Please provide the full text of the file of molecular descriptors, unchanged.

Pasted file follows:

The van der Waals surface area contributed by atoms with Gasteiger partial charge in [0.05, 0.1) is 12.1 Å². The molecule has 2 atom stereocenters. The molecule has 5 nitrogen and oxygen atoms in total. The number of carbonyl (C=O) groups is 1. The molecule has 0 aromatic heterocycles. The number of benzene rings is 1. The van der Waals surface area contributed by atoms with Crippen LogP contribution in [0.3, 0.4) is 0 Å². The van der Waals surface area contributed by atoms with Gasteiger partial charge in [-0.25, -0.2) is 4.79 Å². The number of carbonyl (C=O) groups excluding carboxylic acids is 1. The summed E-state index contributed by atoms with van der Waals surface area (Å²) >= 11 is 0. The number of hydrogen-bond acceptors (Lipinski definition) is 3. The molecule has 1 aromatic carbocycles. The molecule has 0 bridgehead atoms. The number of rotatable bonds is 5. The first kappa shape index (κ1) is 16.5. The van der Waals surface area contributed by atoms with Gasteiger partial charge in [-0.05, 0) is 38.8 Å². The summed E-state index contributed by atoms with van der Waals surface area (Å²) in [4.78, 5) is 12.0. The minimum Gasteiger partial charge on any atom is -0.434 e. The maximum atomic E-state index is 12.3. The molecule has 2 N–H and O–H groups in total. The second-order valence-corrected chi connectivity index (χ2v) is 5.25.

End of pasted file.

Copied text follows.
The van der Waals surface area contributed by atoms with Gasteiger partial charge in [0.05, 0.1) is 12.1 Å². The molecule has 2 atom stereocenters. The molecule has 5 nitrogen and oxygen atoms in total. The number of carbonyl (C=O) groups is 1. The molecule has 0 aromatic heterocycles. The number of benzene rings is 1. The van der Waals surface area contributed by atoms with Crippen LogP contribution in [0.3, 0.4) is 0 Å². The van der Waals surface area contributed by atoms with Gasteiger partial charge in [-0.25, -0.2) is 4.79 Å². The number of carbonyl (C=O) groups excluding carboxylic acids is 1. The summed E-state index contributed by atoms with van der Waals surface area (Å²) >= 11 is 0. The number of hydrogen-bond acceptors (Lipinski definition) is 3. The molecule has 1 aromatic carbocycles. The molecule has 0 bridgehead atoms. The number of rotatable bonds is 5. The first kappa shape index (κ1) is 16.5. The van der Waals surface area contributed by atoms with Gasteiger partial charge in [-0.05, 0) is 38.8 Å². The summed E-state index contributed by atoms with van der Waals surface area (Å²) in [4.78, 5) is 12.0. The minimum Gasteiger partial charge on any atom is -0.434 e. The maximum atomic E-state index is 12.3. The molecule has 2 N–H and O–H groups in total. The second-order valence-corrected chi connectivity index (χ2v) is 5.25.